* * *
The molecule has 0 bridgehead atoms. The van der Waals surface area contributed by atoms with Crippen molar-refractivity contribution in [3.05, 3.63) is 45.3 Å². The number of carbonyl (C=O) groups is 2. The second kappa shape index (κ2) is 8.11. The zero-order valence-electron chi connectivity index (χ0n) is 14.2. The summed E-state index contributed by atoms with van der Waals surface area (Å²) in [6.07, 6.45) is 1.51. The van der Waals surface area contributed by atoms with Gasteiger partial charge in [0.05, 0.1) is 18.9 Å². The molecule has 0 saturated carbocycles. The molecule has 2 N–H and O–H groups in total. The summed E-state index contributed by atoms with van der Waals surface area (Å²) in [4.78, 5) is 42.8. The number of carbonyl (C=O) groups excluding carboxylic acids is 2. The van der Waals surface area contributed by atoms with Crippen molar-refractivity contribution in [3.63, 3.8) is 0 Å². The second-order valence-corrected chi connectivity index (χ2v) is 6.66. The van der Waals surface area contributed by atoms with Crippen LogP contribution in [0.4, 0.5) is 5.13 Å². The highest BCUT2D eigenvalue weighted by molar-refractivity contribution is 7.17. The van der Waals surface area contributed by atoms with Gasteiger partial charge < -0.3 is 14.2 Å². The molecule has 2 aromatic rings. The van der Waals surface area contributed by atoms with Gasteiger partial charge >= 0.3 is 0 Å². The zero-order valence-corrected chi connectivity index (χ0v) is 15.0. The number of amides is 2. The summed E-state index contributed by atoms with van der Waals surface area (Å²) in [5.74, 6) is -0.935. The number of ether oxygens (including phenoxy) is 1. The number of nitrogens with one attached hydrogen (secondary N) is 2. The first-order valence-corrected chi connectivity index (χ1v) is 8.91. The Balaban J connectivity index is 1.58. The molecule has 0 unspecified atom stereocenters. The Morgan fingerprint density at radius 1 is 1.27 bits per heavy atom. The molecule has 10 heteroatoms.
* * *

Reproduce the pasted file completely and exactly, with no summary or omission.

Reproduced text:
The molecule has 0 bridgehead atoms. The van der Waals surface area contributed by atoms with Crippen molar-refractivity contribution in [3.05, 3.63) is 45.3 Å². The number of carbonyl (C=O) groups is 2. The second kappa shape index (κ2) is 8.11. The zero-order valence-electron chi connectivity index (χ0n) is 14.2. The summed E-state index contributed by atoms with van der Waals surface area (Å²) in [6.07, 6.45) is 1.51. The van der Waals surface area contributed by atoms with Gasteiger partial charge in [0.05, 0.1) is 18.9 Å². The molecule has 0 saturated carbocycles. The molecule has 2 N–H and O–H groups in total. The summed E-state index contributed by atoms with van der Waals surface area (Å²) in [4.78, 5) is 42.8. The number of carbonyl (C=O) groups excluding carboxylic acids is 2. The van der Waals surface area contributed by atoms with Crippen molar-refractivity contribution in [3.63, 3.8) is 0 Å². The second-order valence-corrected chi connectivity index (χ2v) is 6.66. The van der Waals surface area contributed by atoms with Crippen LogP contribution in [0.4, 0.5) is 5.13 Å². The highest BCUT2D eigenvalue weighted by molar-refractivity contribution is 7.17. The van der Waals surface area contributed by atoms with Gasteiger partial charge < -0.3 is 14.2 Å². The molecule has 2 aromatic rings. The van der Waals surface area contributed by atoms with Gasteiger partial charge >= 0.3 is 0 Å². The zero-order valence-corrected chi connectivity index (χ0v) is 15.0. The number of amides is 2. The summed E-state index contributed by atoms with van der Waals surface area (Å²) in [5.74, 6) is -0.935. The number of ether oxygens (including phenoxy) is 1. The number of nitrogens with one attached hydrogen (secondary N) is 2. The first-order valence-corrected chi connectivity index (χ1v) is 8.91. The Balaban J connectivity index is 1.58. The molecule has 0 unspecified atom stereocenters. The Morgan fingerprint density at radius 1 is 1.27 bits per heavy atom. The molecule has 10 heteroatoms.